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GDC Detox...

Ah, the aftermath of GDC...

It doesn’t matter whether I am at E3 (the former extravaganza variant) or GDC, after a week of all game all the time, I invariably feel like I need a detox.  For that one week I revert to and revel in the remnants of my college self.  Caffeine for breakfast, lunch and dinner, spending every moment available either in “class” or playing games.  Staying up way too late if I’m lucky enough to swing an invite to a party or two.

 

Despite the two day sensory overload hangover that follows, I always come out of these things invigorated.  Getting to see the truly stellar heights the new technology is pushing us towards, talking to other professionals to learn new tricks and techniques, and to very occasionally come up with something new of my own to pass along.  I get to demo the new and nifty (and I’m one of those annoying people who can invariably find the *one* bug in the demo that requires a hard-reboot) and ogle the shiny shiny tech that is being paraded around.  I admit it, in my heart and soul I am an uber-geek, as thrilled by an 8-core processor as some ladies are by a new Wedgewood china pattern.

 

This year seemed more subdued than last.  As someone more on the fringes, I would attribute this to the impending rebirth of E3.  GDC has always been a more serious conference, all about the lessons and learning and exposure than about the flashy media blitz.  But when E3 suffered it’s catastrophic reboot, all that shiny seemed to pour into GDC.  People love the shiny, it’s FUN to allow yourself the brief suspension of disbelief that goes with booth-babes and sparkly tchotchkies (if anyone knows if there is a *correct* common spelling for that word, I would be grateful if you’d let me know).  It needs it’s own place though, and GDC really wasn’t a good fit for it.  Now that E3 is back on it’s new and re-envisioned track, it seems the Media Blitz is preparing to retake it’s own event, maybe with a little more reason, but hopefully a bit of the spectacle will remain.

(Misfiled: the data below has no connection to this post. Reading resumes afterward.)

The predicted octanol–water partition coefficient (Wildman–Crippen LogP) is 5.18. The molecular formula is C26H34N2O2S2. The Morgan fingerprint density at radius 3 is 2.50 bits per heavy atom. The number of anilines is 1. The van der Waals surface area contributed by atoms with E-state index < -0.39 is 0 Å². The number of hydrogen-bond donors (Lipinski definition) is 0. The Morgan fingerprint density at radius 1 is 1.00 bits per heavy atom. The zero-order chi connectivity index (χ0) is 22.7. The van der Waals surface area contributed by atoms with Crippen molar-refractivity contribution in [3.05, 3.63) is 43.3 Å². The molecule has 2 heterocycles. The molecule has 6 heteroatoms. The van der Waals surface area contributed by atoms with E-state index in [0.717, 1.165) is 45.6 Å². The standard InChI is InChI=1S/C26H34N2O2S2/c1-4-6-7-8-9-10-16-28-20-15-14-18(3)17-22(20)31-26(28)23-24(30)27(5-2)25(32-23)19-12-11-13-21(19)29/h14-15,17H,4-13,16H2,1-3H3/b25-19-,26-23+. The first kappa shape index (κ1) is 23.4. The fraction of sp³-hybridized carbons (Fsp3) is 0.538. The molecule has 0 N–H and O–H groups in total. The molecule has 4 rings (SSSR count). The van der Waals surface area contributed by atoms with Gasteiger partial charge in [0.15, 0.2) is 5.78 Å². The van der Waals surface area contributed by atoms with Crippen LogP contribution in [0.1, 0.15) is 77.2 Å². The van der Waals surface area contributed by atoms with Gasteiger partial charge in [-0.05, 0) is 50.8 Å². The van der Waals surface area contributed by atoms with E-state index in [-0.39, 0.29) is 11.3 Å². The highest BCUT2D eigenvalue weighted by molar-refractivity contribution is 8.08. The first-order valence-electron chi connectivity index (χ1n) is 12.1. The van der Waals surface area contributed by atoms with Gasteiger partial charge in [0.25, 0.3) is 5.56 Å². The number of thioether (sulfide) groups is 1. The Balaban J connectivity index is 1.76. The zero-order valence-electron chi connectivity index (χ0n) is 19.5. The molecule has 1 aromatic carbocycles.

So now I have my marching orders for the next year.  My standards have been reset, I have an idea of what is coming up and what the buzz is about in my own particular areas of specialty.  I got to meet some new people, pick up on some new contracts, hook back up with some old friends and hand out a whole a**-load of business cards in the process.  I didn’t quite pick up enough tchotchkies to placate my kids for the time off, but the pictures I got and the stories I was able to tell them about the things that went into some of their favorite games seem to have made up the material lack this time around.  After all, that's what GDC is about, the information, the learning process, the stories and deconstructions.  After a week of sucking down more information than the mind can handle, it's time to let the caffiene wear off and all that data percolate for a while.  Give it 6 months, and you're going to start seeing all that emerge in peoples new game designs, art and code.

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